December and January are traditionally busy times of the year for Family solicitors, as it is the time of year when many people consider whether they are going to separate.
New Year, new start is a common resolution.
It is also the time when the stresses and strains of parenting for those who have previously separated really start to show. We see conflict because parents can’t agree who will get to spend special time with the children over Christmas and also frustration because they can’t seem to resolve this issue between themselves.
When parents can’t agree on arrangements either through sorting it out themselves, mediation or solicitors then they will need to approach the court for an order dealing with residence and contact with the children.
What is a residence order?
A residence order establishes where a child will live and a contact order sets out who the children should spend time with. Residence orders are now referred to as child arrangement orders in Court, but many people still refer to them as residence orders and contact orders.
Before applying for a residence order
To be able to make an application for residence order or contact order, you will have to show the court that you have attended a meeting known as a MIAM (mediation information and assessment meeting) and shown that mediation isn’t right for your matter. In certain circumstances, you don’t need to attend a MIAM before making a residence order application (where there has been domestic abuse or the Local Authority are involved with your family).
It may be that you and your ex agree on some matters and not on others. It may be that you fundamentally disagree on everything, from residence to where the children will attend school or even which country they will live in moving forward. In these circumstances, you will need to apply for a court order to regulate the arrangements for the children through a residence order.
Making an application for a residence order
One parent makes a residence order application to the court and pays a fee – currently £215 although certain people may be exempt from paying some or all of this fee.
Both parties will then take part separately in a telephone call with CAFCASS to discuss matters relevant to the residence order application including residence and contact issues and any concerns they have about the children, the other parent or third parties.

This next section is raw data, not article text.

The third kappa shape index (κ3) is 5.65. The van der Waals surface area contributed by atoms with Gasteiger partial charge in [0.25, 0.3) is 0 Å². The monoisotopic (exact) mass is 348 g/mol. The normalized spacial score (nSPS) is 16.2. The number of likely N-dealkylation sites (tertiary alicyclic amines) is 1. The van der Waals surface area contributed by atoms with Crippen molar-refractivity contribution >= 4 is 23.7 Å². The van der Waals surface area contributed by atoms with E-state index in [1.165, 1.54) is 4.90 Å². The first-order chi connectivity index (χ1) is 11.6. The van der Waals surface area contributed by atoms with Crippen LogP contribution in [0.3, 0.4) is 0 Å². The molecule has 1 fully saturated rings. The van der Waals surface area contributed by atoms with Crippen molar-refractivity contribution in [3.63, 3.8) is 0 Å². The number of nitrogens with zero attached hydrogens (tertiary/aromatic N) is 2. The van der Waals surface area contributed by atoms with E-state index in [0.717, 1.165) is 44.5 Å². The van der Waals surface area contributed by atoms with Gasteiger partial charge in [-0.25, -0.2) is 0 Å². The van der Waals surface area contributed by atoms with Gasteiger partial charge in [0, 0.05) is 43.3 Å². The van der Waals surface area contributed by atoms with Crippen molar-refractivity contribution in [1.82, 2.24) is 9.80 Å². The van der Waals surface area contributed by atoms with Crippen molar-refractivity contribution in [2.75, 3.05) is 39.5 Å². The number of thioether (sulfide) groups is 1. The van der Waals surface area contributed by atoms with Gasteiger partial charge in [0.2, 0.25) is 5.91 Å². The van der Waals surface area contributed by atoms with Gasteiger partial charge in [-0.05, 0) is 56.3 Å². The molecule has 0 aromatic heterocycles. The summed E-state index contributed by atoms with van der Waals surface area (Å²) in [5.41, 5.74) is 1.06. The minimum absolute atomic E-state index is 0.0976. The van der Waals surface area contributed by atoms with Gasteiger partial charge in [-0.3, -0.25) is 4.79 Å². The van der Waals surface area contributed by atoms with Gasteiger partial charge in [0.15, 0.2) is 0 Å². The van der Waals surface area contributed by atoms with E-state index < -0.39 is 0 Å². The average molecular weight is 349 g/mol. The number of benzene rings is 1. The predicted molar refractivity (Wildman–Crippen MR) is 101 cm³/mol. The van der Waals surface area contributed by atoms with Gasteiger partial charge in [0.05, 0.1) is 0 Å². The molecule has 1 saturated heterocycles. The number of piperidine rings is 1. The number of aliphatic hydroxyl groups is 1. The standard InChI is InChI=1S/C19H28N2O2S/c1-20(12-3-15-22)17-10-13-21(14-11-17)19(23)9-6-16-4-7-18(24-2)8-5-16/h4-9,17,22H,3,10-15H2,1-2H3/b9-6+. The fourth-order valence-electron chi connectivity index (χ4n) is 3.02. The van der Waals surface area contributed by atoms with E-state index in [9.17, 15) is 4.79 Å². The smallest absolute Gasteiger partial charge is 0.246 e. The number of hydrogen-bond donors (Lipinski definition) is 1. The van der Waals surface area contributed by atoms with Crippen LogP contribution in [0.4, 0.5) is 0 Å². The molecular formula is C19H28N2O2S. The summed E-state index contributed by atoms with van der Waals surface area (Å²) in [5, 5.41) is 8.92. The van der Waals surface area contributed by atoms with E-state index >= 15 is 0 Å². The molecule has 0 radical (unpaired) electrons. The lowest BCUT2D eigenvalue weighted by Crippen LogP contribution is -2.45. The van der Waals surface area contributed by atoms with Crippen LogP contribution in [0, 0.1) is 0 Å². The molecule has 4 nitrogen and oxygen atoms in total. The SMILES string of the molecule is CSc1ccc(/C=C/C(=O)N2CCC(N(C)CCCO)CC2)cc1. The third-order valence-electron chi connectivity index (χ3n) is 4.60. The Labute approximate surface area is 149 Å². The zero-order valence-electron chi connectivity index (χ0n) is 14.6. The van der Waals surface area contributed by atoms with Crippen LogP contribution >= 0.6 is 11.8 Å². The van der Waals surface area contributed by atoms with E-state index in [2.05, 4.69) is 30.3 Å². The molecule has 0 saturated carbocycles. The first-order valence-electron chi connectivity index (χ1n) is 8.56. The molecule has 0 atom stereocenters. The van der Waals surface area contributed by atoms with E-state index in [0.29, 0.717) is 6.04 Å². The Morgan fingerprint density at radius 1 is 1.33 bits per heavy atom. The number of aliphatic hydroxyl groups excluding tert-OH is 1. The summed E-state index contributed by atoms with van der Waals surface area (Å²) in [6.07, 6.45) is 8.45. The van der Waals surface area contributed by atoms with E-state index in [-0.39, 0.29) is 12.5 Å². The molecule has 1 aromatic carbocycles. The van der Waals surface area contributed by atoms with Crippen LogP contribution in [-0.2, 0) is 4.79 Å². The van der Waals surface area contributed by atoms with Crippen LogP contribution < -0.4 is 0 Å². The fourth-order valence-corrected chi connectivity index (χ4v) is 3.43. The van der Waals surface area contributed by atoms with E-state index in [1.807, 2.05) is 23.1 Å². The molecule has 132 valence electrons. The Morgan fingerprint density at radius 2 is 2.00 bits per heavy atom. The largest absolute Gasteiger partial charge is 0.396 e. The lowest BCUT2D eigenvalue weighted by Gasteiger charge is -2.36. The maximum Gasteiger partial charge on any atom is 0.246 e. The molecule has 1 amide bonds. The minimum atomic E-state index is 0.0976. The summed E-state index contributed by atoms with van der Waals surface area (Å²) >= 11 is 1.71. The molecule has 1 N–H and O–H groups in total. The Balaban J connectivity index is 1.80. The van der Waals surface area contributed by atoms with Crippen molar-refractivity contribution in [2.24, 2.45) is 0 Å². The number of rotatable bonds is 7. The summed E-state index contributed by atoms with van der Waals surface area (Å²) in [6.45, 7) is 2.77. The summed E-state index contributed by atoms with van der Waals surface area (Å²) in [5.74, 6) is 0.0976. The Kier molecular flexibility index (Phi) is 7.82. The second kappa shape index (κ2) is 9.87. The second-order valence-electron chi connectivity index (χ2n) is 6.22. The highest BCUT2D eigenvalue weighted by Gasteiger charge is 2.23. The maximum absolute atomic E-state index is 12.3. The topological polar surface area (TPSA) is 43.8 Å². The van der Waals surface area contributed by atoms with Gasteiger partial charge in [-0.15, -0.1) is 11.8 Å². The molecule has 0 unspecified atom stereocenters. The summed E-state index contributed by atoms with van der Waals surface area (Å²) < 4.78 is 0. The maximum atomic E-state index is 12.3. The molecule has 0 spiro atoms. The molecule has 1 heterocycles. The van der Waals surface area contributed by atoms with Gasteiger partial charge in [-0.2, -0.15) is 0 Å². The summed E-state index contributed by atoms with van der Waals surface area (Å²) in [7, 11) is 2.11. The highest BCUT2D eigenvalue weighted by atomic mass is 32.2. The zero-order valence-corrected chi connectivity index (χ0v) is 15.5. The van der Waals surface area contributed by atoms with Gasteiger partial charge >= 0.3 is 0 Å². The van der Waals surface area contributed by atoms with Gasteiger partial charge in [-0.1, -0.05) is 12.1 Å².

Agreeing a residence order
Approximately four weeks after the residence order application is made, there will be a first hearing.
If there are no significant safeguarding or welfare issues and if the parties can reach agreement (you usually have about an hour prior to the hearing to try and agree a residence order by consent) then a final order can be made and will usually state where the children live (the residence order) and how often they spend time with the non-resident parent (the contact order).
The child arrangement order may also provide for other specific issues or prohibited steps such as one parent being ordered to ensure that a child attends a regular sporting activity or that a parent shall not move the child from their current school or change their surname.
What if a residence order can’t be agreed?
If matters for the residence order can’t be resolved at the first hearing because of safety concerns, lack of relevant information or the parties simply cannot agree then the matter will move onto a second hearing.
Parents will sometimes have to prepare a statement outlining why they think the residence of their children needs to be decided by the court with a residence order.
The court may also want further evidence from schools, doctors, CAFCASS or Social Services to ensure they have everything needed to make a residence order.
Read our blog: "CAFCASS - who they are and what to expect" here.
If the Court can’t make a residence order at this hearing, then a final hearing may be listed where the court listens to the parties and then makes a decision about anything the residence order which is binding on both parents.
Sometimes when parents make allegations against each other there can be a separate set of hearings outside of the main residence order application called “finding of fact” but these are relatively rare and only ordered where there is a real need for them.
Reaching an agreement without a residence order
We often find when parents approach us for initial advice or seeking residence orders or contact orders that the underlying problem is communication.
There are relatively few parents I see who really don’t want their ex to see the children or play an active role in the big decisions and activities in their lives. Where that is genuinely the case or where parents really do fundamentally disagree on what is in the best interests of the children then the security and framework of a residence order or contact order can be just the thing to help them move on with their co-parenting journey.
If you are having problems dealing with your ex about residence or contact issues and would like to discuss a residence order, then please call Amy Fallows on 01228 552222 for initial advice.